A lay view of human memory might well be characterised as a belief that memories are recorded and stored rather like an archive of video recordings to be retrieved and replayed at will. Research over decades has demonstrated that this is not accurate. The general view that psychologists hold of memory is that memories are stored not as whole narratives, but as fragments. Fragments of memory are reconstituted into narratives at the time of their retrieval. I would note that functions of memory are clearly much more complex than the description I have just given; but I believe my description represents a simple overview that accurately contrasts with the lay version of memory noted above.
Whatever the mechanisms of memory, most of us believe that our memories are more or less accurate. We also believe that we are better at remembering important events than trivial events. Research has consistently shown, however, that our memories are probably far less accurate than we believe them to be. Our memories are sufficient for most practical purposes as demonstrated by the fact that we can function in our day-to-day lives.
But there are occasions when normal people in normal situations ‘remember’ things that have not occurred. This ‘remembering’ of events that have not occurred is known in psychology as confabulation. Confabulation is also referred to in more general contexts as ‘False Memory Syndrome’ and sometimes ‘Recovered Memory Syndrome’. Confabulation of memory is one example of our brains/minds filling in the gaps of missing information in order to make sense of the world. Both our visual system and our auditory system also routinely perform this task, and indeed sometimes get it wrong.
Most of us at some time or other have had the frustrating experience of losing our keys. In fact some of us (me included) would lose them every day if we did not have a regular place in which to keep them. Sometimes we lose our keys and simply cannot remember what we did with them; other times we believe we can remember what we did with them, but they are not where they are supposed to be.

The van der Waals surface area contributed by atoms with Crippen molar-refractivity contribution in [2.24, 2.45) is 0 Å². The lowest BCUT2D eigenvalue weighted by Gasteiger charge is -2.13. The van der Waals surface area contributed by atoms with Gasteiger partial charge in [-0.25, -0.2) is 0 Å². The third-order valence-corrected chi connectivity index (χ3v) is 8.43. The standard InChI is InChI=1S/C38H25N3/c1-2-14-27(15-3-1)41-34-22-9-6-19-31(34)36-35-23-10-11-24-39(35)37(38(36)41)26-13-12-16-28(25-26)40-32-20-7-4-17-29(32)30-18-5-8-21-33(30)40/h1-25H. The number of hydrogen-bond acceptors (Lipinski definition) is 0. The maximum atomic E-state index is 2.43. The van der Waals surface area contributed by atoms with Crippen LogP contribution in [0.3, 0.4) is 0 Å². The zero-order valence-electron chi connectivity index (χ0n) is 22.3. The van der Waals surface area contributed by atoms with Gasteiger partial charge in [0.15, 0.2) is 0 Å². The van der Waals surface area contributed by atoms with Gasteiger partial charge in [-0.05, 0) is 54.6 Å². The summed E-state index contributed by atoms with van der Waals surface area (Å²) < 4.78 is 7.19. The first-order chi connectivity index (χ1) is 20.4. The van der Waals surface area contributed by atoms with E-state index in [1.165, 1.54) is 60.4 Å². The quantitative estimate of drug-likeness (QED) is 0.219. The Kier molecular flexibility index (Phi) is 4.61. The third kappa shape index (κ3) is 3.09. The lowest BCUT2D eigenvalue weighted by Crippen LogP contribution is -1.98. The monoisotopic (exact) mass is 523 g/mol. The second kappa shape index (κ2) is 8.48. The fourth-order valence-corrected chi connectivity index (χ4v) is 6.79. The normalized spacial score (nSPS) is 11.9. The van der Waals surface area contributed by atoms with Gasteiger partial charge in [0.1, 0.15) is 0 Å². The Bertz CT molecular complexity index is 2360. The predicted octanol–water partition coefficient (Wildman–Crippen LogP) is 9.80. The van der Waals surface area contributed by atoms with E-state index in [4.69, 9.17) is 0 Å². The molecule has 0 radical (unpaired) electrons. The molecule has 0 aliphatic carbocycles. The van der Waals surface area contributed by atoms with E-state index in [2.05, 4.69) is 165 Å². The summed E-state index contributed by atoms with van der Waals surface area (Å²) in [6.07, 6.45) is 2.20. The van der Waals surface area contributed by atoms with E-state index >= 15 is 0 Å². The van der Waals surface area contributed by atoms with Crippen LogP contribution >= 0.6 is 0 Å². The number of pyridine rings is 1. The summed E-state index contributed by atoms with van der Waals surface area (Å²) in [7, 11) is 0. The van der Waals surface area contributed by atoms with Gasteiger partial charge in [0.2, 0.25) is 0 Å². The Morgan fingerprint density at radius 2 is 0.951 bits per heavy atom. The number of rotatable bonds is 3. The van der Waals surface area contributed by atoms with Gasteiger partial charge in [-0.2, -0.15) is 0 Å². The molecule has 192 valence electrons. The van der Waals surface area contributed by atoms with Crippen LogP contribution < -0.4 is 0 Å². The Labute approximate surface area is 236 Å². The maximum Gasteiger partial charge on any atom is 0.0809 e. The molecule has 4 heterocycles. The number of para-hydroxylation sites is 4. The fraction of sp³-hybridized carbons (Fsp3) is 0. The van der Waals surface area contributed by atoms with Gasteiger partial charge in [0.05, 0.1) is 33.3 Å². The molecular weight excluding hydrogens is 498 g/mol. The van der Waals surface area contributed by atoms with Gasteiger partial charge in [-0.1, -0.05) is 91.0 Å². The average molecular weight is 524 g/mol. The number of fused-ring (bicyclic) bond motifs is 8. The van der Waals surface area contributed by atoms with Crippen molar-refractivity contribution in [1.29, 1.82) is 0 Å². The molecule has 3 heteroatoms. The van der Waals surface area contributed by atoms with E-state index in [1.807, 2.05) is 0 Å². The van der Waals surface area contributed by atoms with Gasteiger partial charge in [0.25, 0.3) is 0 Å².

So for example, if I go to my blue jacket (the one I remember putting my keys in yesterday) and the keys are not there and then after an extensive search I discover them in my brown jacket, I may conclude that some silly bugger who may not be me has moved the keys from one jacket to another. I may have a clear memory of placing the keys in my blue jacket; however, if I am the only person who had access to my jackets, the memory of placing my keys in the blue jacket that does not match the reality of placing my keys in the brown jacket is an example of the confabulation of memory.
This example is of course very trivial and something that most of us may have experienced at some time or other. It merely illustrates that confabulation is a normal artefact of memory. Unfortunately, this failure of memory sometimes occurs in much more dramatic situations.
For now I want to be clear that confabulation is a normal artefact of memory that happens to the healthily functioning brains/minds of most people at some time or another.
In my next post I want to talk about groups of people who are more prone to confabulation than others.